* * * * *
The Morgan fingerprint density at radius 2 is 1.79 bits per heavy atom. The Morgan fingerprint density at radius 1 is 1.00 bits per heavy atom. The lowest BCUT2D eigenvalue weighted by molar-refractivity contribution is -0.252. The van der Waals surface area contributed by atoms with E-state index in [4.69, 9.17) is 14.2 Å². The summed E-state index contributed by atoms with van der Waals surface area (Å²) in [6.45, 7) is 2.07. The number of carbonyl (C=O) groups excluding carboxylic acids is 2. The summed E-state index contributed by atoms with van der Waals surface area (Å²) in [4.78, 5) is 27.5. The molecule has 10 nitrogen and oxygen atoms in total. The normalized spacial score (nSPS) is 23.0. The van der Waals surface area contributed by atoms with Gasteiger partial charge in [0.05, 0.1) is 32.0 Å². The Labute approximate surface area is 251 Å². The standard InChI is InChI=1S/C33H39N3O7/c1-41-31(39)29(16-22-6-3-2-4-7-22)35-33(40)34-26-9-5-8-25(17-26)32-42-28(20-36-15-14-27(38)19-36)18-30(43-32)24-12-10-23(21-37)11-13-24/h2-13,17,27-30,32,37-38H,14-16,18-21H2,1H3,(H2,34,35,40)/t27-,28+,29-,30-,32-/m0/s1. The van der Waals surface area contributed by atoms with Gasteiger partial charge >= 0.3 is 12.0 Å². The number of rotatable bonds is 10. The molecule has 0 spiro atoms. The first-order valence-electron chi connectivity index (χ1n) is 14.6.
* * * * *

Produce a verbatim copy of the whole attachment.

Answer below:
The Morgan fingerprint density at radius 2 is 1.79 bits per heavy atom. The Morgan fingerprint density at radius 1 is 1.00 bits per heavy atom. The lowest BCUT2D eigenvalue weighted by molar-refractivity contribution is -0.252. The van der Waals surface area contributed by atoms with E-state index in [4.69, 9.17) is 14.2 Å². The summed E-state index contributed by atoms with van der Waals surface area (Å²) in [6.45, 7) is 2.07. The number of carbonyl (C=O) groups excluding carboxylic acids is 2. The summed E-state index contributed by atoms with van der Waals surface area (Å²) in [4.78, 5) is 27.5. The molecule has 10 nitrogen and oxygen atoms in total. The normalized spacial score (nSPS) is 23.0. The van der Waals surface area contributed by atoms with Gasteiger partial charge in [0.05, 0.1) is 32.0 Å². The Labute approximate surface area is 251 Å². The standard InChI is InChI=1S/C33H39N3O7/c1-41-31(39)29(16-22-6-3-2-4-7-22)35-33(40)34-26-9-5-8-25(17-26)32-42-28(20-36-15-14-27(38)19-36)18-30(43-32)24-12-10-23(21-37)11-13-24/h2-13,17,27-30,32,37-38H,14-16,18-21H2,1H3,(H2,34,35,40)/t27-,28+,29-,30-,32-/m0/s1. The van der Waals surface area contributed by atoms with Gasteiger partial charge >= 0.3 is 12.0 Å². The number of rotatable bonds is 10. The molecule has 0 spiro atoms. The first-order valence-electron chi connectivity index (χ1n) is 14.6.